Lifestyle

Of Prime Interest: Understanding the three-month interest penalty

While we see that interest rates are still low, how do you take advantage of the record-low rates if you are currently in a fixed-rate mortgage contract?

You’ve likely heard the horror stories of people being charged $10,000 to $15,000 in penalties to break that mortgage contract if you don’t have the good fortune to be buying a house at this moment or have your mortgage come up for renewal right now.

For those now paying over five per cent interest on their mortgage, to break that contract and renegotiate a lower rate can come at a significant cost.

Seeking out a mortgage broker is one avenue to help you determine if paying the IRD (Interest Rate Differential) is worthwhile by providing a refinance savings analysis.

During the early 1990s, mortgage penalties were capped at three months interest. In 1999, Canada Mortgage and Housing Corporation quietly removed the three-month interest cap from their policy and banks slowly changed their own policies to allow for IRD to be charged.

Today, we have banks using an unfair penalty calculation that does more than cover any potential loss.  The formula for an IRD penalty is not uniform among all lenders or regulated by the Canada Bank Act. While recovering loss on a mortgage contract is a reasonable request,  the problem is that banks have been left to calculate IRD penalties whichever way they want. This means that some lending institutions have been overcharging clients.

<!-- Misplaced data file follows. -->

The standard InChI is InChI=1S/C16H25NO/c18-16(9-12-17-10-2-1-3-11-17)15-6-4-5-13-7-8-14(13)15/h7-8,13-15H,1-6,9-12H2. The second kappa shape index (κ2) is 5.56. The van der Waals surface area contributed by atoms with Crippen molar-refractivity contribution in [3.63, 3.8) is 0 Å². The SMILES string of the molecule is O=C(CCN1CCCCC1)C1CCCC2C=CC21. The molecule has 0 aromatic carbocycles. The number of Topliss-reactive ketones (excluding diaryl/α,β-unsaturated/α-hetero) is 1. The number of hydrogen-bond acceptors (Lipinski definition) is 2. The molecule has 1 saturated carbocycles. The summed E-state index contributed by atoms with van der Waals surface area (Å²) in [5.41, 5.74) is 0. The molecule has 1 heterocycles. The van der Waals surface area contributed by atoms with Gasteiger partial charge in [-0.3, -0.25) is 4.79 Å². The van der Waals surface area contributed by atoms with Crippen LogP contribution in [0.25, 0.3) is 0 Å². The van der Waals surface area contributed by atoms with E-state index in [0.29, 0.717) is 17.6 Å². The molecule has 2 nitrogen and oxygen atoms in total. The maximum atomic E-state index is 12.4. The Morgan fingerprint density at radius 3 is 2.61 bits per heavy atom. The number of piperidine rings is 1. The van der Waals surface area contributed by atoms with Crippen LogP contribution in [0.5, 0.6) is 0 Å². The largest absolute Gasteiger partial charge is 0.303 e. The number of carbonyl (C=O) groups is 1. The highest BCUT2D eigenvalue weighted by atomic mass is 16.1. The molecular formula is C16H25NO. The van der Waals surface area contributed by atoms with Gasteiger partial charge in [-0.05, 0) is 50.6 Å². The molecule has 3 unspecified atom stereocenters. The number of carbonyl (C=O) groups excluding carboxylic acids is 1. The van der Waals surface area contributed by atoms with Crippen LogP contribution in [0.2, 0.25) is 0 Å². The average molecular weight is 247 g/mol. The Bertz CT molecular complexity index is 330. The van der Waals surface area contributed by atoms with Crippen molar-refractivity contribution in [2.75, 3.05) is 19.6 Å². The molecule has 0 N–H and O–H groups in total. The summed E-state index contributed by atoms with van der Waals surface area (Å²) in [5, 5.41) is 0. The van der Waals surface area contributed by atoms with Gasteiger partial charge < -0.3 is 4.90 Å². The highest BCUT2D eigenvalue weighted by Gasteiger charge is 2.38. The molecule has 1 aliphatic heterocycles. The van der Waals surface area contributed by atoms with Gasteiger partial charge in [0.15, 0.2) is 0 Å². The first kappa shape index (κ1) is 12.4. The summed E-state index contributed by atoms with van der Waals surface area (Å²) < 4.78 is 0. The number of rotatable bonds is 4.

So, ask for a printed “information only” discharge statement for your existing mortgage.  Check to see if the lending institution has applied the allowable pre-payment privilege to the discharge.

Check the comparable interest rate used to calculate the IRD.

You can also engage a third party firm to review your IRD penalty. There are companies which, for a percentage of the recovered penalty, will negotiate down an unfair IRD penalty on your behalf.

Lastly, write the government to evoke change. There is no ethical justification for a financial institution to maximize profits on the backs of average Canadians by playing games with early mortgage renewal penalties.

In February 2010, federal Finance Minister Jim Flaherty announced in the budget that he was bringing in legislation to make the early renewal penalties consistent among all Canadian financial institutions.

It is now years later and thousands of Canadians have been overpaying IRD penalties. Why is it taking the federal government so long to do the right thing?

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